Brain Zinc Deficiency Exacerbates Cognitive Decline in the R6/1 Model of Huntington’s Disease

Abstract

There is currently no disease-modifying treatment for Huntington’s disease (HD), which is characterized by chorea motor impairment and cognitive decline. The zinc ionophore, PBT2, was previously shown to improve the phenotype of a HD mouse model and reported efficacy in certain cognitive tests in a phase II clinical trial in HD. Here we report that zinc deficiency is a feature of the hippocampus and cortex in the R6/1 mouse model of HD. Low cortical zinc has been shown to induce cognitive impairment, and indeed, dietary restriction of zinc in R6/1 mice was associated with cognitive impairment in the Y-maze, an exacerbated hippocampal long-term potentiation (LTP) deficit and reduction of AMPA receptors (and not other glutamatergic receptors). These data reveal the importance of zinc in maintaining brain function in HD.

Introduction

Huntington’s disease (HD) is a fatal autosomal dominant neurodegenerative disorder resulting from an expanded polyglutamine tract in exon 1 of the gene encoding huntingtin (Htt) [1]. The mutant form of huntingtin (mHtt) elicits progressive motor, cognitive, and behavioral changes. R6/1 and R6/2 mice, which were originally generated with 116 and 144(+) CAG repeats in their human Htt transgene respectively, have often been used to model HD because they recapitulate many of the motor, cognitive, and affective symptoms of the disease, and since HD is a genetic disease, these mutant mice have strong construct and face validity [2]. While it is known that mHtt is the principal driver of neuronal toxicity in HD, several molecular pathways activated by mHtt to elicit cell dysfunction and death have been postulated, but there remains no disease-modifying treatment.

We previously showed that the zinc ionophore, PBT2 (Prana Biotechnology), improved lifespan and motor symptoms of the R6/2 mouse model of HD [3]. This drug was also recently shown to improve cognitive performance in the Trail Making Test Part B in a 26-week phase II clinical trial of 106 HD patients [4]. The brain, and in particular the hippocampus, contains the highest concentrations of zinc within the body [5], and loss of zinc compromises neuronal function. Zinc is an essential component of hundreds of enzymes and transcription factors, and we previously showed that low zinc levels in the brain result in age-dependent cognitive deterioration and neuronal loss [6]. Here, we investigated the status of zinc in R6/1 transgenic mice and whether lowering zinc with dietary restriction may contribute to the phenotype.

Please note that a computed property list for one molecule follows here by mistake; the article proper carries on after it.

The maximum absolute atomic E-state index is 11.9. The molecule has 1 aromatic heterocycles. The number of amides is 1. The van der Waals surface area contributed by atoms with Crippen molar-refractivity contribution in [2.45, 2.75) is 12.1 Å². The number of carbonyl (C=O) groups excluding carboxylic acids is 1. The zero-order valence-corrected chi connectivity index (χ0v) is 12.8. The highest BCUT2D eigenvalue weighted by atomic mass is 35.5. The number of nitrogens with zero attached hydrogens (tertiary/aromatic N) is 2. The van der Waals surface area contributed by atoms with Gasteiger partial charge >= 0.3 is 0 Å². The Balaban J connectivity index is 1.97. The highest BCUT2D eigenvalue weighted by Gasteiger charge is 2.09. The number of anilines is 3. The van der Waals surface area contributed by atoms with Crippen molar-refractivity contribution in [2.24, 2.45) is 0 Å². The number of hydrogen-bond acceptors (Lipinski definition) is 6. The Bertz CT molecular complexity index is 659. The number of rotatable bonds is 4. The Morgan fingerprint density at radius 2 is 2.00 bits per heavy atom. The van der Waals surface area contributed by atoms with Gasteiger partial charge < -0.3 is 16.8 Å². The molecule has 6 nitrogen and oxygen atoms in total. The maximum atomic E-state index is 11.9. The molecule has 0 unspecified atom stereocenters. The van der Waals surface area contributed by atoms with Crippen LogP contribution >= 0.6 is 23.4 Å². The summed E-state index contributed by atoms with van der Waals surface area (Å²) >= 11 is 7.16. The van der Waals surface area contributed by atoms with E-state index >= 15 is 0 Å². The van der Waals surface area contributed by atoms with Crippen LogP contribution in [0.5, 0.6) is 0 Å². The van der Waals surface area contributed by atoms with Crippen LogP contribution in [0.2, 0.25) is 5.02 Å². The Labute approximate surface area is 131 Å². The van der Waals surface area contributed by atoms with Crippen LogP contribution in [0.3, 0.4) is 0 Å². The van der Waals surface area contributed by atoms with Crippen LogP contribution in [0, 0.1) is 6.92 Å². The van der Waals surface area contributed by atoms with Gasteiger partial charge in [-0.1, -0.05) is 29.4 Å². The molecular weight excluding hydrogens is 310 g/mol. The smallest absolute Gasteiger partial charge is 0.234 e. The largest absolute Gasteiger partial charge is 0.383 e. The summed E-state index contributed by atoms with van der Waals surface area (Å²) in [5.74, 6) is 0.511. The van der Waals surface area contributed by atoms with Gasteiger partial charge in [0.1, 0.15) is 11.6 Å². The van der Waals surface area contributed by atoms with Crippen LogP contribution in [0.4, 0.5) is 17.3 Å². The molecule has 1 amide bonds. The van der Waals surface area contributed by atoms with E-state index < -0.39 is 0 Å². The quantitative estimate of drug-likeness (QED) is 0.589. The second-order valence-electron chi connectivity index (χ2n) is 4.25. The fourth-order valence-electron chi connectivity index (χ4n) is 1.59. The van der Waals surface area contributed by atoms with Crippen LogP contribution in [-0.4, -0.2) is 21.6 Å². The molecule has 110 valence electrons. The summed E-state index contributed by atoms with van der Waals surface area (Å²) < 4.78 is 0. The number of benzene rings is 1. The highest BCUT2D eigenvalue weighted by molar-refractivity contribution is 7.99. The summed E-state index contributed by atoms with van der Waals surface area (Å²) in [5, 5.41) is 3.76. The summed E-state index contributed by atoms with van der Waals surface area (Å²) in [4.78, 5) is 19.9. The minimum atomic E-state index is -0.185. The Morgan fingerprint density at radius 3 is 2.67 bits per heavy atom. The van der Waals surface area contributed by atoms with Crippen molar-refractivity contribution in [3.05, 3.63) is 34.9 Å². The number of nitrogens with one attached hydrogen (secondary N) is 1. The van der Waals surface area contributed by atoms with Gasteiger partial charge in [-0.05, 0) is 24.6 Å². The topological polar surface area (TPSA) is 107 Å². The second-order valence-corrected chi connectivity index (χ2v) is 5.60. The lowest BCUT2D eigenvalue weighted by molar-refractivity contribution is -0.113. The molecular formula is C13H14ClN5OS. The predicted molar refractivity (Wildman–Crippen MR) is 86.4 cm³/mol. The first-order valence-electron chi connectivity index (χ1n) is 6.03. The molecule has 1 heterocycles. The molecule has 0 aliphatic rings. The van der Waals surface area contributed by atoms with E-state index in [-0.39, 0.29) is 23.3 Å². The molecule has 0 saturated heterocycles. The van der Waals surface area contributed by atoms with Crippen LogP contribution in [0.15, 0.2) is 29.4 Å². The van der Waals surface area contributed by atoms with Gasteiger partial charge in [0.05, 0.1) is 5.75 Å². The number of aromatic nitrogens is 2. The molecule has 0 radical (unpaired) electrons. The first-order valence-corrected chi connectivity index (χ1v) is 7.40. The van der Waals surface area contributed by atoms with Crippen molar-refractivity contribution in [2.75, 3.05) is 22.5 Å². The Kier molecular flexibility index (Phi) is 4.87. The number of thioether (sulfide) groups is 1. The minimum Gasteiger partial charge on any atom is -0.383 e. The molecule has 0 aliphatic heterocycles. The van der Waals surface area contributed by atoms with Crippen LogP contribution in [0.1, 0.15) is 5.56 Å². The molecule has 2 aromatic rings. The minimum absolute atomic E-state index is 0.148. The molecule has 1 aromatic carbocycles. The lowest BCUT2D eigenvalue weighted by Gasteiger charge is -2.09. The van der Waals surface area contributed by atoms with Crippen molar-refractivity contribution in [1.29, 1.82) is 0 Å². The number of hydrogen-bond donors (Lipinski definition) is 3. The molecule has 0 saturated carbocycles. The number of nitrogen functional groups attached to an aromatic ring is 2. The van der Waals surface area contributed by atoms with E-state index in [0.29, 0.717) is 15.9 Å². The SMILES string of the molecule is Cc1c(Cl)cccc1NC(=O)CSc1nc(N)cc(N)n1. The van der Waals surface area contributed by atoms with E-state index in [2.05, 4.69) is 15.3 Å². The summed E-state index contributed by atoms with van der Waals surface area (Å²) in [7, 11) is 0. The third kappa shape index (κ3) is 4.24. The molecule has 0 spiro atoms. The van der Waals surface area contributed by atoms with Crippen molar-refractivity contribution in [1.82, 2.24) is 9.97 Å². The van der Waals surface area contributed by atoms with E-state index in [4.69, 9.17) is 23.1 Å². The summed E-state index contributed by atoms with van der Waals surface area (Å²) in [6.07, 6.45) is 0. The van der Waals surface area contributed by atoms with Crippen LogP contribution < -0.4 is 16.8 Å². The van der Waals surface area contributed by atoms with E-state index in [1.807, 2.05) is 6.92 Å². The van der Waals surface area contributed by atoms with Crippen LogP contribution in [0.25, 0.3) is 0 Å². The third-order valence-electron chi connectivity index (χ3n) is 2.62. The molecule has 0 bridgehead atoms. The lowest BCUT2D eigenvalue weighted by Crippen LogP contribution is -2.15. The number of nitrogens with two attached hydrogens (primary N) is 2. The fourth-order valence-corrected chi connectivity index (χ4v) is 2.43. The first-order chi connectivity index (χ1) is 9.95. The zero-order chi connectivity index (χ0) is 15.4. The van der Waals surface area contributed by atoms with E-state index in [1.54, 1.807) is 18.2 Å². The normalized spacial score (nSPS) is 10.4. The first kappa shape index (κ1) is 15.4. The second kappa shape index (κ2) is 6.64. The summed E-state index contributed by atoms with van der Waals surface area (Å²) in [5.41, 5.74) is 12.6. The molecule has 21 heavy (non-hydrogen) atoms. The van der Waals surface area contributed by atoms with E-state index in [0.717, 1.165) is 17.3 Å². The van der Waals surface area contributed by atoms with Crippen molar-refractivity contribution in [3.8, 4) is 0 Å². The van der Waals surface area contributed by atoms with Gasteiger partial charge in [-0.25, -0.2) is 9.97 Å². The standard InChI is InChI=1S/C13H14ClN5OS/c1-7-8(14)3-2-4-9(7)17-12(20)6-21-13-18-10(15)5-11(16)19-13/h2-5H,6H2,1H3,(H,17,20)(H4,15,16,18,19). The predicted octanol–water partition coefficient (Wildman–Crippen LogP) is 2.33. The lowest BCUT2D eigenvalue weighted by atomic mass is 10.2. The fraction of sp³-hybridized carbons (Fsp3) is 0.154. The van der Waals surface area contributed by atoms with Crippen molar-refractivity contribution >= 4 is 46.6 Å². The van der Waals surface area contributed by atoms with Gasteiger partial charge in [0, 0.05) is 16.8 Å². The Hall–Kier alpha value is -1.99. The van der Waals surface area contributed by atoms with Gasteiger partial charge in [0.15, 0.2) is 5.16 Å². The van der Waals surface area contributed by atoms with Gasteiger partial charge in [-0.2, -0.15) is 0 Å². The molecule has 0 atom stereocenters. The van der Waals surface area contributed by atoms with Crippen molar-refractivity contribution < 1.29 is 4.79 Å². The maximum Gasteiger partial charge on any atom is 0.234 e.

Methods

Mice and Mice Tissue Preparation

All mice were housed in a conventional animal facility according to standard animal care protocols and, unless otherwise stated, fed standard laboratory chow (Meat Free Rat and Mouse Diet, Specialty Feeds, Australia) and tap water ad libitum. R6/1 transgenic hemizygote males [7] were originally obtained from the Jackson Laboratory (Bar Harbor, ME, USA) and bred with CBB6 (CBA~C57/B6) F1 females to establish the R6/1 colony at the Florey Institute of Neuroscience and Mental Health. To obtain the mouse brain, mice were euthanized with an overdose of sodium pentobarbitone (Lethabarb, 100 mg/kg) and perfused with phosphate-buffered saline. The brain was micro-dissected and stored at − 80 °C until required.

Mice Cohorts and Treatments

Natural History Study

The number of R6/1 and CBA~C57/B6 (wild-type (WT)) mice and their sex at each age are as follows: n[WT 8 weeks] = 16 (8 females); n[R6/1 8 weeks] = 16 (8 females); n[WT 12 weeks] = 12 (6 females); n[12 weeks R6/1] = 11 (5 females); n[16 weeks WT] = 10 (3 females); n[16 weeks R6/1] = 11 (5 females); n[20 weeks WT] = 32 (21 females); n[20 weeks R6/1] = 31 (20 females). Mice were euthanized at the given ages and brains dissected as described above.

Zinc Deficiency Study

A diet deficient in zinc (chow: Specialty Feeds [Product No. SF01-027], Glen Forest, Western Australia; water: Milli-Q) was administered to WT and R6/1 mice from age 6 weeks. Zinc-deficient animals were compared with mice on standard diet (chow: Speciality Feeds [Product No. AIN93G]; water: regular tap water). The n and sex of each group are as follows: n[WT control diet] = 16 (8 females); n[WT zinc-deficient diet] = 16 (8 female); n[R6/1 control diet] = 16 (8 females); n[R6/1 zinc-deficient diet] = 16 (9 females).

Y-Maze Test